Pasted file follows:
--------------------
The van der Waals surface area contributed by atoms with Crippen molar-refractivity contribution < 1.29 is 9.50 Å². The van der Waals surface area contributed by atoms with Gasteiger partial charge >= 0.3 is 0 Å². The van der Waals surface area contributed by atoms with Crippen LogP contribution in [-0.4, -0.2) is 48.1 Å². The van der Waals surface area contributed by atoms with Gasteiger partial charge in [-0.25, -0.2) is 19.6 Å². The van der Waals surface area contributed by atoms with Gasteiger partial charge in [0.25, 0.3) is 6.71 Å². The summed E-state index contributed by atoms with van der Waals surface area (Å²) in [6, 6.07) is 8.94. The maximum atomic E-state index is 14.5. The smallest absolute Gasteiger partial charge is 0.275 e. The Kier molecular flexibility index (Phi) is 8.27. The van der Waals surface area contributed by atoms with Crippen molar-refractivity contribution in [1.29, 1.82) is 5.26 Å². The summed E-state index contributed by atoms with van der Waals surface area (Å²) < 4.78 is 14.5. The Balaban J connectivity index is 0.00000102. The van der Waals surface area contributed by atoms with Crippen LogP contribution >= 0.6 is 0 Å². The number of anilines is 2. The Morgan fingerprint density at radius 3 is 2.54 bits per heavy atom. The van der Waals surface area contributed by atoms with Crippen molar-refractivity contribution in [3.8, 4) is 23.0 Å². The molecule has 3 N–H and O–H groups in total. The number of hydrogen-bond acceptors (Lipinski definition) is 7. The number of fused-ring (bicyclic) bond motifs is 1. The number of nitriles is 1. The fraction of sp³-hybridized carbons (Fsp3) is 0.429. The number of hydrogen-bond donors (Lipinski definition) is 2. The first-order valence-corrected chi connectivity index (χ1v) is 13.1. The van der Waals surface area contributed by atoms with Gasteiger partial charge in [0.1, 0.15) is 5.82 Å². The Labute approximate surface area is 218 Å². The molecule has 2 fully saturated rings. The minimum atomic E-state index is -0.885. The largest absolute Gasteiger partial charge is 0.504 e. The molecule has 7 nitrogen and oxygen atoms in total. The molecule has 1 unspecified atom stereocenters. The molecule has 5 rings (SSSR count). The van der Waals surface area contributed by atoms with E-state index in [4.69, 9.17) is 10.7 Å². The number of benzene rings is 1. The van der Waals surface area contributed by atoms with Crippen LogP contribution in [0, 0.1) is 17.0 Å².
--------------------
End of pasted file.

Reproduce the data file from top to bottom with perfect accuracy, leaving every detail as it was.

The van der Waals surface area contributed by atoms with Crippen molar-refractivity contribution < 1.29 is 9.50 Å². The van der Waals surface area contributed by atoms with Gasteiger partial charge >= 0.3 is 0 Å². The van der Waals surface area contributed by atoms with Crippen LogP contribution in [-0.4, -0.2) is 48.1 Å². The van der Waals surface area contributed by atoms with Gasteiger partial charge in [-0.25, -0.2) is 19.6 Å². The van der Waals surface area contributed by atoms with Gasteiger partial charge in [0.25, 0.3) is 6.71 Å². The summed E-state index contributed by atoms with van der Waals surface area (Å²) in [6, 6.07) is 8.94. The maximum atomic E-state index is 14.5. The smallest absolute Gasteiger partial charge is 0.275 e. The Kier molecular flexibility index (Phi) is 8.27. The van der Waals surface area contributed by atoms with Crippen molar-refractivity contribution in [1.29, 1.82) is 5.26 Å². The summed E-state index contributed by atoms with van der Waals surface area (Å²) < 4.78 is 14.5. The Balaban J connectivity index is 0.00000102. The van der Waals surface area contributed by atoms with Crippen LogP contribution >= 0.6 is 0 Å². The number of anilines is 2. The Morgan fingerprint density at radius 3 is 2.54 bits per heavy atom. The van der Waals surface area contributed by atoms with Crippen molar-refractivity contribution in [3.8, 4) is 23.0 Å². The molecule has 3 N–H and O–H groups in total. The number of hydrogen-bond acceptors (Lipinski definition) is 7. The number of fused-ring (bicyclic) bond motifs is 1. The number of nitriles is 1. The fraction of sp³-hybridized carbons (Fsp3) is 0.429. The number of hydrogen-bond donors (Lipinski definition) is 2. The first-order valence-corrected chi connectivity index (χ1v) is 13.1. The van der Waals surface area contributed by atoms with Gasteiger partial charge in [0.1, 0.15) is 5.82 Å². The Labute approximate surface area is 218 Å². The molecule has 2 fully saturated rings. The minimum atomic E-state index is -0.885. The largest absolute Gasteiger partial charge is 0.504 e. The molecule has 7 nitrogen and oxygen atoms in total. The molecule has 1 unspecified atom stereocenters. The molecule has 5 rings (SSSR count). The van der Waals surface area contributed by atoms with E-state index in [4.69, 9.17) is 10.7 Å². The number of benzene rings is 1. The van der Waals surface area contributed by atoms with Crippen LogP contribution in [0, 0.1) is 17.0 Å².